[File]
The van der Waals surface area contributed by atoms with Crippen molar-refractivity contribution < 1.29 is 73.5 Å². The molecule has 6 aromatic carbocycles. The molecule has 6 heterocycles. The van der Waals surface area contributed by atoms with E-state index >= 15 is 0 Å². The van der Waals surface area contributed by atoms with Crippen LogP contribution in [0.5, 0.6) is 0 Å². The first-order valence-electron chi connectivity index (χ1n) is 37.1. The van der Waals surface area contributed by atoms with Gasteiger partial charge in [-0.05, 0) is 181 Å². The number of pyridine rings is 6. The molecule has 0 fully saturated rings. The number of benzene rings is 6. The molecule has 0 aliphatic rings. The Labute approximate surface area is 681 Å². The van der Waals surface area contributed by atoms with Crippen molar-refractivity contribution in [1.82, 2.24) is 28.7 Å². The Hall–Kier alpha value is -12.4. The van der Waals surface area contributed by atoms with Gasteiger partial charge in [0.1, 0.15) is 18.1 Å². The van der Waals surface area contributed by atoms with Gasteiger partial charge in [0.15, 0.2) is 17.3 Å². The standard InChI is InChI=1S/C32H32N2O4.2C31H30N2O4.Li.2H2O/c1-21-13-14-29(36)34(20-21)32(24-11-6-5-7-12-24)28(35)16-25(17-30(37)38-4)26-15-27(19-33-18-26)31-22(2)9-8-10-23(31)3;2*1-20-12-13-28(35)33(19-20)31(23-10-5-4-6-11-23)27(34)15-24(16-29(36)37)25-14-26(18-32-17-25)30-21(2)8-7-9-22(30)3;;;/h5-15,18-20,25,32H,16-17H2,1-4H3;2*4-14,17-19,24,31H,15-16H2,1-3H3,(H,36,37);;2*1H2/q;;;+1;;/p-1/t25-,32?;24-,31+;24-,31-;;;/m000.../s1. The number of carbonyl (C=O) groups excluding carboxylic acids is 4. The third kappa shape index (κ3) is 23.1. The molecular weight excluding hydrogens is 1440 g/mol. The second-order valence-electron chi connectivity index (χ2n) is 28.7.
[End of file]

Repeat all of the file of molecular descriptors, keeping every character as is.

The van der Waals surface area contributed by atoms with Crippen molar-refractivity contribution < 1.29 is 73.5 Å². The molecule has 6 aromatic carbocycles. The molecule has 6 heterocycles. The van der Waals surface area contributed by atoms with E-state index >= 15 is 0 Å². The van der Waals surface area contributed by atoms with Crippen LogP contribution in [0.5, 0.6) is 0 Å². The first-order valence-electron chi connectivity index (χ1n) is 37.1. The van der Waals surface area contributed by atoms with Gasteiger partial charge in [-0.05, 0) is 181 Å². The number of pyridine rings is 6. The molecule has 0 fully saturated rings. The number of benzene rings is 6. The molecule has 0 aliphatic rings. The Labute approximate surface area is 681 Å². The van der Waals surface area contributed by atoms with Crippen molar-refractivity contribution in [1.82, 2.24) is 28.7 Å². The Hall–Kier alpha value is -12.4. The van der Waals surface area contributed by atoms with Gasteiger partial charge in [0.1, 0.15) is 18.1 Å². The van der Waals surface area contributed by atoms with Gasteiger partial charge in [0.15, 0.2) is 17.3 Å². The standard InChI is InChI=1S/C32H32N2O4.2C31H30N2O4.Li.2H2O/c1-21-13-14-29(36)34(20-21)32(24-11-6-5-7-12-24)28(35)16-25(17-30(37)38-4)26-15-27(19-33-18-26)31-22(2)9-8-10-23(31)3;2*1-20-12-13-28(35)33(19-20)31(23-10-5-4-6-11-23)27(34)15-24(16-29(36)37)25-14-26(18-32-17-25)30-21(2)8-7-9-22(30)3;;;/h5-15,18-20,25,32H,16-17H2,1-4H3;2*4-14,17-19,24,31H,15-16H2,1-3H3,(H,36,37);;2*1H2/q;;;+1;;/p-1/t25-,32?;24-,31+;24-,31-;;;/m000.../s1. The number of carbonyl (C=O) groups excluding carboxylic acids is 4. The third kappa shape index (κ3) is 23.1. The molecular weight excluding hydrogens is 1440 g/mol. The second-order valence-electron chi connectivity index (χ2n) is 28.7.